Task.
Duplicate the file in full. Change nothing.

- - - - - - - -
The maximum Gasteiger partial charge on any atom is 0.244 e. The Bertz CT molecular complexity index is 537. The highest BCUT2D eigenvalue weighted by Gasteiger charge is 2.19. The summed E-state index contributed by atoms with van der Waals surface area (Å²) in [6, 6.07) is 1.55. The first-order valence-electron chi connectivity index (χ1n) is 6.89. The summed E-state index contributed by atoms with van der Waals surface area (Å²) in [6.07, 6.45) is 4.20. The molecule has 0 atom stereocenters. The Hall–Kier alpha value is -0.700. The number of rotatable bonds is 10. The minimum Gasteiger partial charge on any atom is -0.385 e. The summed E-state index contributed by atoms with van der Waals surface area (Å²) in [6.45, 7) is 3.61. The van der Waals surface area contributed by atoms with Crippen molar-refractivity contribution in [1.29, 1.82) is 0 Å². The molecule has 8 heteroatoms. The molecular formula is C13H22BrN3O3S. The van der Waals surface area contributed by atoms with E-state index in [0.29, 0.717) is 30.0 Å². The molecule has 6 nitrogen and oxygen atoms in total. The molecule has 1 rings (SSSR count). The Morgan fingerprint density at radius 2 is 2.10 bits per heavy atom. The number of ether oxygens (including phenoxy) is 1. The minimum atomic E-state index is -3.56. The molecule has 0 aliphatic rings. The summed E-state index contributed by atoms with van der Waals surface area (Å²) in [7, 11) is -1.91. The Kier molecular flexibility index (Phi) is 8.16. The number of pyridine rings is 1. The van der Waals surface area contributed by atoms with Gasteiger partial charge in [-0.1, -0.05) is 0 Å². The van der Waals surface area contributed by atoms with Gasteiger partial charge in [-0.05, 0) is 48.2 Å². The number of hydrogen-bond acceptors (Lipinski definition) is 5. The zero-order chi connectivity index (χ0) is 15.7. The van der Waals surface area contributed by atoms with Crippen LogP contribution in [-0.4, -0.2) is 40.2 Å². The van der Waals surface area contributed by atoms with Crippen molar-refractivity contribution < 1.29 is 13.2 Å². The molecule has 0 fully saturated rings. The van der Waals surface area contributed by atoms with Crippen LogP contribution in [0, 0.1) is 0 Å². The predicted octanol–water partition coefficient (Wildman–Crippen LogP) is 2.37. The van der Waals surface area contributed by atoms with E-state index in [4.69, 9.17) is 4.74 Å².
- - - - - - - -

The maximum Gasteiger partial charge on any atom is 0.244 e. The Bertz CT molecular complexity index is 537. The highest BCUT2D eigenvalue weighted by Gasteiger charge is 2.19. The summed E-state index contributed by atoms with van der Waals surface area (Å²) in [6, 6.07) is 1.55. The first-order valence-electron chi connectivity index (χ1n) is 6.89. The summed E-state index contributed by atoms with van der Waals surface area (Å²) in [6.07, 6.45) is 4.20. The molecule has 0 atom stereocenters. The Hall–Kier alpha value is -0.700. The number of rotatable bonds is 10. The minimum Gasteiger partial charge on any atom is -0.385 e. The summed E-state index contributed by atoms with van der Waals surface area (Å²) in [6.45, 7) is 3.61. The van der Waals surface area contributed by atoms with Crippen molar-refractivity contribution in [1.29, 1.82) is 0 Å². The molecule has 8 heteroatoms. The molecular formula is C13H22BrN3O3S. The van der Waals surface area contributed by atoms with E-state index in [0.29, 0.717) is 30.0 Å². The molecule has 6 nitrogen and oxygen atoms in total. The molecule has 1 rings (SSSR count). The Morgan fingerprint density at radius 2 is 2.10 bits per heavy atom. The number of ether oxygens (including phenoxy) is 1. The minimum atomic E-state index is -3.56. The molecule has 0 aliphatic rings. The summed E-state index contributed by atoms with van der Waals surface area (Å²) in [7, 11) is -1.91. The Kier molecular flexibility index (Phi) is 8.16. The number of pyridine rings is 1. The van der Waals surface area contributed by atoms with Gasteiger partial charge in [-0.1, -0.05) is 0 Å². The van der Waals surface area contributed by atoms with Gasteiger partial charge in [-0.05, 0) is 48.2 Å². The number of hydrogen-bond acceptors (Lipinski definition) is 5. The zero-order chi connectivity index (χ0) is 15.7. The van der Waals surface area contributed by atoms with Crippen LogP contribution in [-0.4, -0.2) is 40.2 Å². The van der Waals surface area contributed by atoms with Crippen molar-refractivity contribution < 1.29 is 13.2 Å². The molecule has 0 fully saturated rings. The van der Waals surface area contributed by atoms with Crippen LogP contribution in [0, 0.1) is 0 Å². The predicted octanol–water partition coefficient (Wildman–Crippen LogP) is 2.37. The van der Waals surface area contributed by atoms with E-state index in [4.69, 9.17) is 4.74 Å².